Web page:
We are committed to providing a website that is accessible to the widest possible audience, regardless of technology or ability.
We are actively working to increase the accessibility and usability of our website and in doing so adhere to many of the available standards and guidelines.
This website aims to conform to level Double-A of the World Wide Web Consortium W3C Web Content Accessibility Guidelines 2.0.
These guidelines explain how to make web content more accessible for people with disabilities. Conformance with these guidelines will help make the web more user friendly for all people.
This site has been built using code compliant with W3C standards for HTML and CSS. The site displays correctly in current browsers and using standards compliant HTML/CSS code means any future browsers will also display it correctly.
Whilst we strive to adhere to the accepted guidelines and standards for accessibility and usability, it is not always possible to do so in all areas of the website.
We are continually seeking out solutions that will bring all areas of the site up to the same level of overall web accessibility. In the meantime should you experience any difficulty in accessing our website, please don’t hesitate to contact us.
Where possible use an up-to-date browser
By using an up-to-date browser (the program you use to access the internet) you will have access to a much richer set of options to aid you as you navigate your way around this site.
The standard browsers we would recommend are below with links to install each of them:
Safari (MAC only)
Once installed, each will bring its own selection of accessibility options and may allow further options via the use of plug-ins. For more details see the Accessibility page for each one:
Options in our site
Please choose a link below to change the way the site looks. Once set, the site will remain in this style for up to 30 days or until you select a different option.
We endeavour to ensure the site looks correct is these different styles but because of the constantly changing nature of the site and its content, this may not always be possible. If you do spot anything which doesn’t look quite right, then please let us know.
Keyboard Short Cuts / Access Keys
Different browsers use different keystrokes to activate access key shortcuts.
Options in your browser
Most modern browsers all share the most common accessibility tools, here is a list of useful features:
Incremental search allows you to progressively search a web page for a particular word or phrase on a page. To enable this on your browser, press and hold Ctrl/Command and then tap F. This will open a box to type your search into. As you type, the matches will be highlighted on the page for you.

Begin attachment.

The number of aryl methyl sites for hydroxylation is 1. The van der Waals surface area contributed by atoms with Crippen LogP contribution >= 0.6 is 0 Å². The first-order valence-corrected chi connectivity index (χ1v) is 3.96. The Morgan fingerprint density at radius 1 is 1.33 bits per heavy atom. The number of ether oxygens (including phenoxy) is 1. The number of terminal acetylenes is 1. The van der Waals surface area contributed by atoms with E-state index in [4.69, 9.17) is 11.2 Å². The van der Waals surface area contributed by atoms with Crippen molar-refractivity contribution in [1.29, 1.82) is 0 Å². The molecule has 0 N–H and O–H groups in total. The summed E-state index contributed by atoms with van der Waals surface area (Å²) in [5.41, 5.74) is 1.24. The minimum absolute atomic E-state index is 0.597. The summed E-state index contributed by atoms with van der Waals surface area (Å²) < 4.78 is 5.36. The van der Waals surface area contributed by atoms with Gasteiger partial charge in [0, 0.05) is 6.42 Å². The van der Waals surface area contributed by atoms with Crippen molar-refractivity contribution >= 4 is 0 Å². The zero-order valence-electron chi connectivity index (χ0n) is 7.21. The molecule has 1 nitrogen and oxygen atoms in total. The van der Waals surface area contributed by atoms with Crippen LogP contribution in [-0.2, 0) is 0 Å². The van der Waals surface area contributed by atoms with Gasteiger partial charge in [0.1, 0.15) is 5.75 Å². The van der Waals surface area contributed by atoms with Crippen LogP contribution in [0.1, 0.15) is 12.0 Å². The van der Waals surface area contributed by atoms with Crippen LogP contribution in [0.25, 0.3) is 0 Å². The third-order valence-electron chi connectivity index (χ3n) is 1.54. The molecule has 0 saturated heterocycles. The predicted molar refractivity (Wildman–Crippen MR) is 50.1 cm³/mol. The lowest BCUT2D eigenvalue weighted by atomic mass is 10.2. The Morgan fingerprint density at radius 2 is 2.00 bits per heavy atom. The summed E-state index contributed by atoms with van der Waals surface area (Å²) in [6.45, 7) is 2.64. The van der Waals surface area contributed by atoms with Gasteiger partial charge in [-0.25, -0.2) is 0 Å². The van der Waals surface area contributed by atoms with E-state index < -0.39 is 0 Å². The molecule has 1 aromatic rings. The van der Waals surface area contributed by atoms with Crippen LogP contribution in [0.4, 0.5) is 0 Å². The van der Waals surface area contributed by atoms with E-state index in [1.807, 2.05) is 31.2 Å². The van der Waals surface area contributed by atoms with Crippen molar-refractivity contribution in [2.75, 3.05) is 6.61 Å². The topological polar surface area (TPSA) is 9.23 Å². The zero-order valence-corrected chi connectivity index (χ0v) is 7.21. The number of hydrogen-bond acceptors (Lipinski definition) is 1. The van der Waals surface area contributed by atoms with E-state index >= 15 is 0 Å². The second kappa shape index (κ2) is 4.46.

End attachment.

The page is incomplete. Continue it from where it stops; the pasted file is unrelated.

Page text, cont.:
Hitting tab will jump you to each of the items you can interact with on any page. Holding the SHIFT key and then pressing tab will take you to the previous item.
Caret Navigation (Internet Explorer and Firefox only)
Instead of using a mouse to select text and move around within a webpage, you can use standard navigation keys on your keyboard: Home, End, Page Up, Page Down & the arrow keys. This feature is named after the caret, or cursor, that appears when you edit a document.
To turn this feature on, press the F7 key at the top of your keyboard and choose whether to enable the caret on the tab you are viewing or all your tabs.
Pressing the space bar on a web page will move the page you are viewing down to the next visible part of the page.
Depending on your browser, you can override all fonts on the site to one that is easier for you to read. Options can be found in your browser’s settings/preferences.
Enlarge your view
You can activate the browser zoom via these keyboard shortcuts
Options on your computer
To zoom your entire computer screen
Apple Mac and Windows operating system both contain options to enlarge your view of your screen:
Apple OS X
Make your computer read the site aloud
This website has been built with screen readers in mind. Menus, pictures and inputs will have the correct tags and mark up to compliment your chosen screen reader.
Examples of screen reader software
NVDA (NonVisual Desktop Access) is a free screen reader for computers running on the Windows operating system.
The latest version can be downloaded for FREE here (on this page you may be asked for a voluntary donation, if you do not wish to donate, click “skip donation this time”).
WAVE is developed and made available as a free community service by WebAIM. Originally launched in 2001, WAVE has been used to evaluate the accessibility of millions of web pages. Read more here.
Microsoft Windows Narrator is available in most versions of Microsoft Windows operating systems and reads text on the screen aloud and describes events like error messages so you can use your PC without a display. To find out more and how to enable it on your version, please click here
Control your computer with your voice
We are committed to providing you access to our most valuable resources. If you do spot anything which doesn’t look quite right or have any suggestions for how we might improve our services, then please let us know.